The dried flowers are decorative and sometimes saved for display or art projects. Most are usually "seeded" (searched for seeds which are then kept dry in a clay jar until the next planting season) and then tossed on a compost heap.

Stalk preparation. The remainder of the plant, the stalks, is sorted by size and type. The main plant stocks, usually less than a ped long, are thick and sturdy. These can be carved to decorative walking sticks, fashioned into lightweight furniture, used for fencing, firewood, etc.

The thinner, suppler, flower stalks are stripped of the outside layer and the inner fibers are separated into fine threads. These threads can be woven and dyed to make a variety of cloth, similar to linen. They can be braided, tied or twisted into string, twine or rope. The fibers also can be pounded, mashed and made into paper if one has the skill. Added to crushed rock or clay, this pulpy compound can be used as plaster to finish the inner walls of above-the-ground hobbit dwellings, too.

There are many more uses for the Hobbitweed stalks than even for the leaf, as can be seen... uses limited only to a hobbit's imagination. Thus, as an annually renewable crop, the hobbits value this plant highly.
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Reproduction. Pollination occurs by gusts of wind and/or pollen bearing insects such as malise and butterflies. Harvested seeds may last indefinitely- this theory has yet to be tested - and grow quicker when planted under a thin layer of dark earth. Some plants have survived by seeds scattering on the wind, but not many which is why these plants aren't seen too often in the wild.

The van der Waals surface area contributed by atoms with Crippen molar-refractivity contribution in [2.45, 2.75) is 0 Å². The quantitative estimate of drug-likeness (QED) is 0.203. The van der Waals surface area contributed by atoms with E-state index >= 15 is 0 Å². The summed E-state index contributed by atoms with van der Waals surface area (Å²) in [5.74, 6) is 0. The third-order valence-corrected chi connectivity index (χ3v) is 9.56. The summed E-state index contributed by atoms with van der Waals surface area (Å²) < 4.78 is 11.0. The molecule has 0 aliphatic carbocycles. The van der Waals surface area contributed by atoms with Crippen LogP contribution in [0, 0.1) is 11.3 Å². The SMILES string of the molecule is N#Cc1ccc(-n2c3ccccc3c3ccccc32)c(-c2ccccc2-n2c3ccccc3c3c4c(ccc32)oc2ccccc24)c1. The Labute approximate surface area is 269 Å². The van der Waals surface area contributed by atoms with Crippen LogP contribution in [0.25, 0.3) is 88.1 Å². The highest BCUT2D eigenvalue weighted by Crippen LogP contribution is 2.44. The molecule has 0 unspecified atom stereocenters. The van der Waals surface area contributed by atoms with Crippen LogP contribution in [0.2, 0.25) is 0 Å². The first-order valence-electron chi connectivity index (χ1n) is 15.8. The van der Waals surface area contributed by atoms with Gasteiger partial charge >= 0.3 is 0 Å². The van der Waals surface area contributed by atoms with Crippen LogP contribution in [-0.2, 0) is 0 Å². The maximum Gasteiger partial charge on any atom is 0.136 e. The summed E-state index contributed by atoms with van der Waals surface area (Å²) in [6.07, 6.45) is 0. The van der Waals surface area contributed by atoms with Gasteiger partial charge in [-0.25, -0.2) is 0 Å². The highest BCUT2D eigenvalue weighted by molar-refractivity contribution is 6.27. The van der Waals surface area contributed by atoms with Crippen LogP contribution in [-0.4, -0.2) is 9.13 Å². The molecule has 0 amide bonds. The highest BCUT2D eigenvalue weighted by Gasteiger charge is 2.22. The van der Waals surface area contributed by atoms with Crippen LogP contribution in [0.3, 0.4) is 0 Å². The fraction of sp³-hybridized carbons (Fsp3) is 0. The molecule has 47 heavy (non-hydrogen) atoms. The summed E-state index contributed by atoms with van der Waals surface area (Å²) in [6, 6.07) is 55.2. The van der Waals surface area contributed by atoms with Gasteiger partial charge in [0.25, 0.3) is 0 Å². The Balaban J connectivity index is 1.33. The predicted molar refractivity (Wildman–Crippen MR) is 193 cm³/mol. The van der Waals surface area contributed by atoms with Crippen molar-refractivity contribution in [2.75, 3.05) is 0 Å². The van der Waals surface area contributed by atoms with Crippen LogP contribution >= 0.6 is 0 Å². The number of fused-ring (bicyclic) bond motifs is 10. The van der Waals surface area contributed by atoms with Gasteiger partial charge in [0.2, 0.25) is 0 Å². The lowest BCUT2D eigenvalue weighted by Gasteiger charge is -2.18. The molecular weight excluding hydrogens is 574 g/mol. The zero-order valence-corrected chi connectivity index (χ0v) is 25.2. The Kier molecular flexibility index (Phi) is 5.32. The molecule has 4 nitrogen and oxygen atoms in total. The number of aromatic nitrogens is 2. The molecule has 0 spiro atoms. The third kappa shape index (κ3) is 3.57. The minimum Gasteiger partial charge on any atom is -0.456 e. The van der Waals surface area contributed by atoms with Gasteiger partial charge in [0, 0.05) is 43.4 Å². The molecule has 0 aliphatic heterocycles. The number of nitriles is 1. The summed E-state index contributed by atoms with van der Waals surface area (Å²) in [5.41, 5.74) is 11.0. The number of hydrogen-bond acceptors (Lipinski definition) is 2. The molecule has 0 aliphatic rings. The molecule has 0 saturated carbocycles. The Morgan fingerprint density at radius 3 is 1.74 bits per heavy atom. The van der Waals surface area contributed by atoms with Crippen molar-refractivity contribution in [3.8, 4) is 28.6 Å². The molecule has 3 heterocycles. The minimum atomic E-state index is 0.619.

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Myth/Lore. There is an unsubstantiated rumor that Hobbitweed was first introduced to hobbits by humans in ages long past. Given that the name for the most common type is dubbed "Westansweed", this rumor may be more fact than fiction.

Some hobbit quotes concerning Hobbitweed: Hobbitweed is to hobbits, as catnip is to cats..." -Fergrimm the Ranger.

"No air so sweet,
No smoke a treat,
As Hobbitweed on an evening...

Just add the fire,
It will inspire,
There's nothing more enlightening..."
- Cherrywine Thistledown, poet in training
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Varieties. We can summarize the following known varieties of Hobbitweed as follows